After three decades on the City Council, with term limits breathing down his neck and his mayoral aspirations dashed, Joel Wachs has resigned his seat and moved to New York, where this bubbly arts maven now heads up the Andy Warhol Foundation, a major source of funding for American artists. On December 11, his erstwhile constituents in the city‘s 2nd council District will choose his successor.
The 2nd is itself something of a surreal collage — a classic L.A. hodgepodge incorporating upscale Studio City, the Latino East Valley communities of Arleta and Lakeview Terrace, and the faraway lands of Sunland and Tujunga, home to aging bikers in transition from choppers to walkers. The two main candidates to succeed Wachs in this rather incoherent district are Tony Cardenas, a state assemblyman from the east Valley who chairs the Assembly’s budget committee, and Wendy Greuel, a former aide to Mayor Tom Bradley and HUD Secretaries Henry Cisneros and Andrew Cuomo who for the past four years has been a public-affairs liaison and lobbyist for DreamWorks SKG.
For better and worse, the two candidates share a number of perspectives and positions. Both support the emerging “L.A. model” for development — conditioning the granting of city funds to developers who commit themselves and their retail tenants to local hiring, paying a living wage and not obstructing workers‘ attempts to unionize. Both favor a sizable affordable-housing trust fund, though both shy away from a specific requirement that developers set aside units for low- or moderate-income tenants, or pay an equivalent amount to the city to build such units elsewhere. Neither seems at all interested in pursuing serious police a reform now that the Rampart case has been put to sleep. One clear difference is on the issue of Valley secession: Cardenas, commendably, opposes this delusional and divisive piece of mischief, while Greuel takes a wait-and-see attitude that must have her mentor, Mayor Bradley, spinning in his grave.
But the more instructive difference between the two candidates is in their records — and there’s much in Cardenas‘ record that should give the city pause. His rise to power has been fueled by cultivating the backing of wealthy special interests — most especially, California’s Indian casinos. In Sacramento, he‘s the guy who does the casinos’ bidding — for instance, endeavoring to make it very difficult for their employees to form unions. In return, the casinos have a history of dropping major bucks into Cardenas campaigns, including a quarter of a million dollars when he was considering running for California secretary of state earlier this year. The tribes also back candidates whom Cardenas supports and oppose those he doesn‘t, most prominently, Antonio Villaraigosa in this spring’s mayoral race. Out-of-town tribes put $350,000 into the L.A. mayor‘s race, much of it for scurrilous anti-Villaraigosa attack ads — for which Cardenas denies any role, though he acknowledges a shared antipathy with the tribes toward the former Assembly speaker over his politics in Sacramento.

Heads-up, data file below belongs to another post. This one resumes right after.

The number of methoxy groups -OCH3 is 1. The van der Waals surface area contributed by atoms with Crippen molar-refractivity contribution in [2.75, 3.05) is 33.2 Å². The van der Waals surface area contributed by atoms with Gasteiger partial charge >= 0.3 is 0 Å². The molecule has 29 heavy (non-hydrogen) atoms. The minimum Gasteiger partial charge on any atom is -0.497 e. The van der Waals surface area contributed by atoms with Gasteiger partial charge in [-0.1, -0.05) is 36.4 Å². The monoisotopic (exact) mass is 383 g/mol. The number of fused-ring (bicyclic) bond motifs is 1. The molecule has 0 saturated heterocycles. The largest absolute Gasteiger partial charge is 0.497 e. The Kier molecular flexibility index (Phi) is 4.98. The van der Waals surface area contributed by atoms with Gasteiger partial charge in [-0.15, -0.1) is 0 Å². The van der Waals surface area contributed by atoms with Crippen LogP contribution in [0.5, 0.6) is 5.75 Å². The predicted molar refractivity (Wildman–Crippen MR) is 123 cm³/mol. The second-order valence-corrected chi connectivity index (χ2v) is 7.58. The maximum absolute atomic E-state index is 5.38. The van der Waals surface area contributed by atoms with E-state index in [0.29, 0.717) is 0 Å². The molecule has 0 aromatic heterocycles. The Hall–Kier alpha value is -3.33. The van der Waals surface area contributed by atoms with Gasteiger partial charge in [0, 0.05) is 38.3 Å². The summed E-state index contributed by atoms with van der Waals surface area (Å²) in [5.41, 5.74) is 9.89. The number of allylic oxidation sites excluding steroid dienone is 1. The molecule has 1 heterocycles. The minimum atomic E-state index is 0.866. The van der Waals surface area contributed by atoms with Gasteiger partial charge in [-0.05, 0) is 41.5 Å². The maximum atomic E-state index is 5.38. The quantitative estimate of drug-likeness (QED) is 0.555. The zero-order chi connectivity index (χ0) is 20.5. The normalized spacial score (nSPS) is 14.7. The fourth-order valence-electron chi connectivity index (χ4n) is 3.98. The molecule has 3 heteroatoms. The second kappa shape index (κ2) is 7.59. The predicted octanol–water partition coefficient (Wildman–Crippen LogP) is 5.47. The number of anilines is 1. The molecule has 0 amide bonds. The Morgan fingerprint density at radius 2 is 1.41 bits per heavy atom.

What’s more, Cardenas has more than once demonstrated a disquieting willingness to play the race card to further his ambitions. He sought to enlist the Latino legislative caucus to ensure that a Latino (likely, Cardenas himself) would succeed Villaraigosa as Assembly speaker. This kind of race-based politics undervalues and undermines the contributions that non-Latino progressives like east Valley Congressman Howard Berman (whose seat Cardenas has eyed covetously for years) make on behalf of their Latino constituents. (For 30 years, Berman has been the pre-eminent legislative champion of the United Farm Workers and the most able and diligent congressional defender of Latino immigrant rights.)
Nothing in Wendy Greuel‘s record suggests she’ll be the Valley‘s version of Fiorello LaGuardia, but she’s a damn sight better than Tony Cardenas. As a young aide in the Bradley administration, she created the city‘s first AIDS task force and helped develop the policy under which the LAPD doesn’t hand undocumented immigrants over to the INS. She helped shape L.A.‘s Best, the after-school program at many inner-city schools, and was HUD’s point person in L.A. after the Northridge quake. Greuel went to DreamWorks after it had already decided to locate itself on the site of the old Hughes Aircraft facility at Playa Vista; there, she worked with such progressive groups as the L.A. Metro Alliance on guaranteeing inner-city hiring and job training. Still, Greuel‘s environmental credentials are tarnished by her lobbying for DreamWorks at the time it was targeting Playa Vista. It’s notable, however, that she‘s been endorsed by the Sierra Club and the League of Conservation Voters.
Though the 2nd’s not a notably progressive district, and the mini-electorate of special elections tilts the playing field even more rightward, we regret that Greuel feels compelled to pander, by commission and omission, to the fears and parochialism of potential supporters. Nonetheless, Greuel has a decent record as a public servant and certainly needs no introduction to City Hall, while Cardenas boasts a familiarity with a kind of political netherworld from which the city would do well to keep its distance. Wendy Greuel is our clear choice to represent the 2nd District on the council.